Infant Education: When Should My Baby Start Crawling?

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Parents around the world understand the importance of infant education. Your infant’s early learning program must focus on developing their cognitive, social, and motor skills. Crawling is a gross motor skill that is essential for your child’s development.

Research suggests that approximately 50% of infants crawl by the time they are 8 months old. But each child’s learning journey is unique and there are things you can do to support your child’s developmental milestones.

Below we provide a useful guide to help your little one reach their crawling milestone.

Do All Babies Crawl?

Although most infants crawl when they are between 6 and 11 months old, some don’t crawl at all. As your baby grows and engages with their environment, they will experiment with different methods of movement. Your child will choose the most rewarding method, which might not even be crawling.

Some children prefer bottom-shuffling, rolling, or a combination of movement methods to get around. Your child could bypass crawling altogether and skip straight to walking too. The most important thing is that your baby is moving their body and making steady progress.

Can You Teach Your Infant to Crawl?

Crawling is a milestone that your child will reach when they are ready to do so. Even though you won’t have to teach your child to crawl, there are many things you can do to support them on their infant education journey. Here are 3 things you can do to help your baby learn to crawl.

  • Make Time For Tummy Time

    Tummy time develops muscles that are essential for crawling. Every time your baby spends time on their tummy, they develop important muscles in their arms, legs, back, and neck.

    Tummy time usually works best in your baby’s nursery or in a space that they feel most comfortable in. If your baby is still too little to spend tummy time on the floor, you could place them on your lap or chest. Newborns can have tummy time up to five times a day for three to five-minute intervals. By the time your baby reaches 6 months old, they should be spending up to 30 minutes on their tummies.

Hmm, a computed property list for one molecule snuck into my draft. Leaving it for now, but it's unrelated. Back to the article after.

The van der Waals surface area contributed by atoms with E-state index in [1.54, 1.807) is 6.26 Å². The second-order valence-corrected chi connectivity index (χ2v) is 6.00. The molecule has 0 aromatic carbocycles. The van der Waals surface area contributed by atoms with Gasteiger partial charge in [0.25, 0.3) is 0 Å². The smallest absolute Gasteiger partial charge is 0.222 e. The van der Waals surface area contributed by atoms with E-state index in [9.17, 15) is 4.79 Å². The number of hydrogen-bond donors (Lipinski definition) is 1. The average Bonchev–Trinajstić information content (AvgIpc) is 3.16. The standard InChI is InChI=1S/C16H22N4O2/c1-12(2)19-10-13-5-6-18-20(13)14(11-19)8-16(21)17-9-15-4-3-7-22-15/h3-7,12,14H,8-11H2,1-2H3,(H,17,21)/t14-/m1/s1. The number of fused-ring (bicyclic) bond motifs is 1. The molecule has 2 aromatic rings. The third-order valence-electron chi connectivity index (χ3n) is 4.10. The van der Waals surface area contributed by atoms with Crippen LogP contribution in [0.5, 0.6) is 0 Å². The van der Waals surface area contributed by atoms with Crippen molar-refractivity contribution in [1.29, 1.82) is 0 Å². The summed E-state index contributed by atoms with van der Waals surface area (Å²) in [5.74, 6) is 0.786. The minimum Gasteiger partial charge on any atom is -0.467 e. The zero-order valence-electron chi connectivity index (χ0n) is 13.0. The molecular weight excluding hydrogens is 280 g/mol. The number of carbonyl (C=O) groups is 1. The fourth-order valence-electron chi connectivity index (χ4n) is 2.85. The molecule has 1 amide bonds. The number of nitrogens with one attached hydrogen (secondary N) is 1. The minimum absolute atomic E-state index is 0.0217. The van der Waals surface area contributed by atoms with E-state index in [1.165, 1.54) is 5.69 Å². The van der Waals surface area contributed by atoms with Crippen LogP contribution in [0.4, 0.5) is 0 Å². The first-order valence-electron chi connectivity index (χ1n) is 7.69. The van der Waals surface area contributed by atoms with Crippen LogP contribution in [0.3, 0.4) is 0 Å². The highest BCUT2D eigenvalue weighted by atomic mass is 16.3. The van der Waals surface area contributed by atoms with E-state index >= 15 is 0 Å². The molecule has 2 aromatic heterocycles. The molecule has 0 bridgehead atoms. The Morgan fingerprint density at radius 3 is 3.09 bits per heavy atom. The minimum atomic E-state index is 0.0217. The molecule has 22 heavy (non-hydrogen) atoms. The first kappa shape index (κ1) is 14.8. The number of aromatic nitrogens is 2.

Tummy time should always be supervised by an adult and should only be done when babies are awake. Experts recommend that babies sleep on their backs during nap times and at bedtime.

  • Play In Front of A Mirror

    Your baby’s curiosity grows right along with them. Mirrors are a great way to pique your baby’s curiosity. When you place your baby in front of a mirror, they’ll prop themselves up and reach toward the mirror as they try to investigate their own reflection.

    The spot you choose to place the mirror must be hazard-free and should be spacious enough to allow your baby to move around. You could also place the mirror out of reach to encourage your baby to reach toward their reflection. These movements develop their gross motor skills and will encourage them to start crawling too.

  • Reduce Time Spent In Supportive Devices

    Your baby’s stroller, highchair, and walker are essential in their daily lives and yours. But spending too much time on these devices can hinder your baby’s development. Supportive devices, such as car seats, can provide too much support for your baby, which can delay their development. When babies spend too much time in supportive devices, they don’t rely on their own muscles to support their little bodies. As a result, their muscular development can be limited.

High-Quality Infant Education at Parkland Children’s Academy

At Parkland Children’s Academy, your child’s education is a priority. The infant daycare program at our early learning facility in Parklands focuses on supporting your baby’s development. Contact us today at (954) 688-5877 and one of our friendly staff will answer any of your questions.


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